The Deathless Sermon was a sermon given as a plea for missionary work during the rise of Hyper-Calvinism in England. It was preached by Particular Baptist Minister, William Carey on 30 May, 1792 at the Friar Lane Baptist Chapel in Nottingham as an effort to arouse his pastoral contemporaries to intentional evangelistic action.
The message is rooted in the text of Isaiah 54:2-3:
- Enlarge the place of thy tent, and let them stretch forth the curtains of thine habitations: spare not, lengthen thy cords, and strengthen thy stakes. For thou shalt break forth on the right hand and on the left; and thy seed shall inherit the Gentiles, and make the desolate cities to be inhabited.
No extant copies of the sermon remain; however church historians almost unanimously recognize its form as having only two points:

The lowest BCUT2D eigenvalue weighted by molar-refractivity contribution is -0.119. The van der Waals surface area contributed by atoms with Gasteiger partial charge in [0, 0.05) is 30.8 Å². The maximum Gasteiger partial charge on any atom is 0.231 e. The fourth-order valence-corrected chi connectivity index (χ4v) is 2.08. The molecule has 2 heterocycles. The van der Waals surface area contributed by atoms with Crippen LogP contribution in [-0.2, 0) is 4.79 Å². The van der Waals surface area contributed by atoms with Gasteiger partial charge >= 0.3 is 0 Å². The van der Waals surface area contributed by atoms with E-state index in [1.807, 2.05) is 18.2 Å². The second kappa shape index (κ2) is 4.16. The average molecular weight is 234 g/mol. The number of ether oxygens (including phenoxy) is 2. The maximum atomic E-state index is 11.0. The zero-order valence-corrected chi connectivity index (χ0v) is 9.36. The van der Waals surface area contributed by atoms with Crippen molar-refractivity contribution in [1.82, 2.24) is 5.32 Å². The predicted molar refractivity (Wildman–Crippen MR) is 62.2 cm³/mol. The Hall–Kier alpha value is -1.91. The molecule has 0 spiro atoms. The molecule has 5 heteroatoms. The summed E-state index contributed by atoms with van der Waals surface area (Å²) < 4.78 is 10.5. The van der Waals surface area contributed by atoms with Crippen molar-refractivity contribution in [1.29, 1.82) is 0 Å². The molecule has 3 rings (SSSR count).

- expect great things from God, and
- attempt great things for God.
Although initially his audience was unmoved, ultimately the sermon was remarkably successful. His oration served as the initial catalyst for the founding in 1792 of the "Particular Baptist Society for Propagating the Gospel to the Heathen" (later renamed to the Baptist Missionary Society), which would commission Carey as one of their first missionaries. Carey's activity in India is renowned and placed him firmly in history as the "father of modern missions".
- McBeth, H. Leon, The Baptist Heritage: Four Centuries of Baptist Witness, (Nashville: Broadman Press, 1987), pp.171ff.
- Gonzalez, Justo L., The Story of Christianity, Vol. II: The Reformation to the Present Day (New York: Harper & Row, 1985), pp.306ff.
- Gonzalez, Justo L. (2010) The Story of Christianity Vol. 2: The Reformation to the Present Day, Zondervan, ISBN 978-0-06185589-4, p. 419